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Wednesday, December 31, 1997 Published at 20:02 GMT


Sun backs down over identification ban
image: [ The injunction against The Sun came shortly before the first edition was due ]
The injunction against The Sun came shortly before the first edition was due

The Sun newspaper has decided not to challenge a legal ban which forbids it from naming the Cabinet Minister whose son is at the centre of an alleged drugs-dealing scandal.

Piers Morgan, Editor, Daily Mirror comments on BBC Radio's Today (3'18")
The Sun said it had decided not to proceed because legal counsel had advised them that the case did not have "an outstanding chance of success".

The Sun had been considering mounting a legal challenge to the injunction, which was granted earlier this week by the Attorney General, John Morris QC.

[ image: Dawn Alford]
Dawn Alford
The ban prevents it from identifying the 17-year-old alleged to have sold a Mirror reporter, Dawn Alford, £10 worth of cannabis, by naming his parent.

BBC political correspondent Nick Robinson comments on BBC Radio's Today (2'31")
No media organisation in the UK has yet named the youth because of the 1933 Children and Young Persons Act, which forbids identifying children under 18 who have been charged with a crime.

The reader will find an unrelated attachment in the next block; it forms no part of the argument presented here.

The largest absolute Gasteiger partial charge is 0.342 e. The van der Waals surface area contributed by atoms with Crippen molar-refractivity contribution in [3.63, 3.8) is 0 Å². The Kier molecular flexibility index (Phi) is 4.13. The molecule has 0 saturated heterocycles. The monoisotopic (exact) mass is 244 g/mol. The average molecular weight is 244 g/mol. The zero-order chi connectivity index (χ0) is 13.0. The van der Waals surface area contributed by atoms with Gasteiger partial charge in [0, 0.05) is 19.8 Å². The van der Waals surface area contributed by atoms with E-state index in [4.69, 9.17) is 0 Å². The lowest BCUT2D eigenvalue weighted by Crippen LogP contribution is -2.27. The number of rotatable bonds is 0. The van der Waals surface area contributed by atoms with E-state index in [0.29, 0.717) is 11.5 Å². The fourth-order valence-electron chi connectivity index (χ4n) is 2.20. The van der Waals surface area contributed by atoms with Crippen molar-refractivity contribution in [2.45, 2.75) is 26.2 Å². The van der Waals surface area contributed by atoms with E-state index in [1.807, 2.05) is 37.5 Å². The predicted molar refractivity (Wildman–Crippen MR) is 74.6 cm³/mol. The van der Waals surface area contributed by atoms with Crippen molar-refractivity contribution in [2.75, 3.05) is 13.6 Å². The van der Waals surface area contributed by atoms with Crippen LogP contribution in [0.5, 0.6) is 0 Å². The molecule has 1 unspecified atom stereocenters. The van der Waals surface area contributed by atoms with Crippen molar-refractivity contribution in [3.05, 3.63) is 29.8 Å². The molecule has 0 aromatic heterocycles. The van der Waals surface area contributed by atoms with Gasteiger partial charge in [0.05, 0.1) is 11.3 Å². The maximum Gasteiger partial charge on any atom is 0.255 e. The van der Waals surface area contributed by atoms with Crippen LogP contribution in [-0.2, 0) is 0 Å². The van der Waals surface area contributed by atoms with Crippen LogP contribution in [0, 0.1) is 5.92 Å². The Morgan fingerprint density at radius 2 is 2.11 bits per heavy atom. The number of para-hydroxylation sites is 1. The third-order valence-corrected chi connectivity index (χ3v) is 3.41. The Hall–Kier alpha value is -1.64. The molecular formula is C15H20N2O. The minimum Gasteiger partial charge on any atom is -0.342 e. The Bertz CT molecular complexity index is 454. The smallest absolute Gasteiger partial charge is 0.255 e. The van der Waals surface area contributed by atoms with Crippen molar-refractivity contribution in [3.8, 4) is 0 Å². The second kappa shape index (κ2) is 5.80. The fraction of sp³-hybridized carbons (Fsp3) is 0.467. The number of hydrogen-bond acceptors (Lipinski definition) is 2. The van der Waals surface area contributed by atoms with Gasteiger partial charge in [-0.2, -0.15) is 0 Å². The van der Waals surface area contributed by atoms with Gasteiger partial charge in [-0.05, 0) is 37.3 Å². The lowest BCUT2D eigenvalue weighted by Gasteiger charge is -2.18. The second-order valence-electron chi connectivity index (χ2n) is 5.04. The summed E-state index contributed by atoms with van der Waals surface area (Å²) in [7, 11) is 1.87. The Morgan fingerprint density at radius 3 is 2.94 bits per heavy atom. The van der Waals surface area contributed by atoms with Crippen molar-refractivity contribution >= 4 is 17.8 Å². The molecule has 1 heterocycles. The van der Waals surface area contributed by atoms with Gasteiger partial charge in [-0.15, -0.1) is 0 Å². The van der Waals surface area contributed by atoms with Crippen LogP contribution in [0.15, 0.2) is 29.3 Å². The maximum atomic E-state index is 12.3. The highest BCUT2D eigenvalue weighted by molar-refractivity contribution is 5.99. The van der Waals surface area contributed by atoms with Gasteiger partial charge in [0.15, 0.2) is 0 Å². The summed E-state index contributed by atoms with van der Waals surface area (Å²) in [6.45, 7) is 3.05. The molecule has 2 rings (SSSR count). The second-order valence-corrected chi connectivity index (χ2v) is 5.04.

The Sun argued in court on Tuesday that this protection does not apply as the youngster has not yet been charged.

Government lawyers had taken the Sun to court after the paper told the minister's office that they intended to identify the boy's father in Wednesday's paper.

Tories question case's handling

[ image: Sir Brian Mawhinney]
Sir Brian Mawhinney
The Sun's decision has not softened Tory attacks on the Government.

The Acting Metropolitan Police Commissioner, Sir Brian Hayes, was forced to issue a statement denying that the police had been subject to political pressures in the case.

"I can state categorially that there has never been the slightest hint of political pressure being placed on the poice in this case," Sir Brian said.

But the Shadow Home Secretary, Sir Brian Mawhinney, is still questioning the motivation behind the arrest on Monday of Dawn Alford.

Brian Mawhinney says Ms Alford's arrest raises questions(1'47")
Ms Alford was detained on suspicion of possessing cannabis after she went voluntarily to a police station. She was later released on police bail.

Sir Brian demanded more information about the arrest of Ms Alford, questioning whether it is normal to make an arrest in cases involving less than two grammes of cannabis.

The Attorney General's office denied any political motivation, insisting the move was made independently of Government influence and in the public interest.

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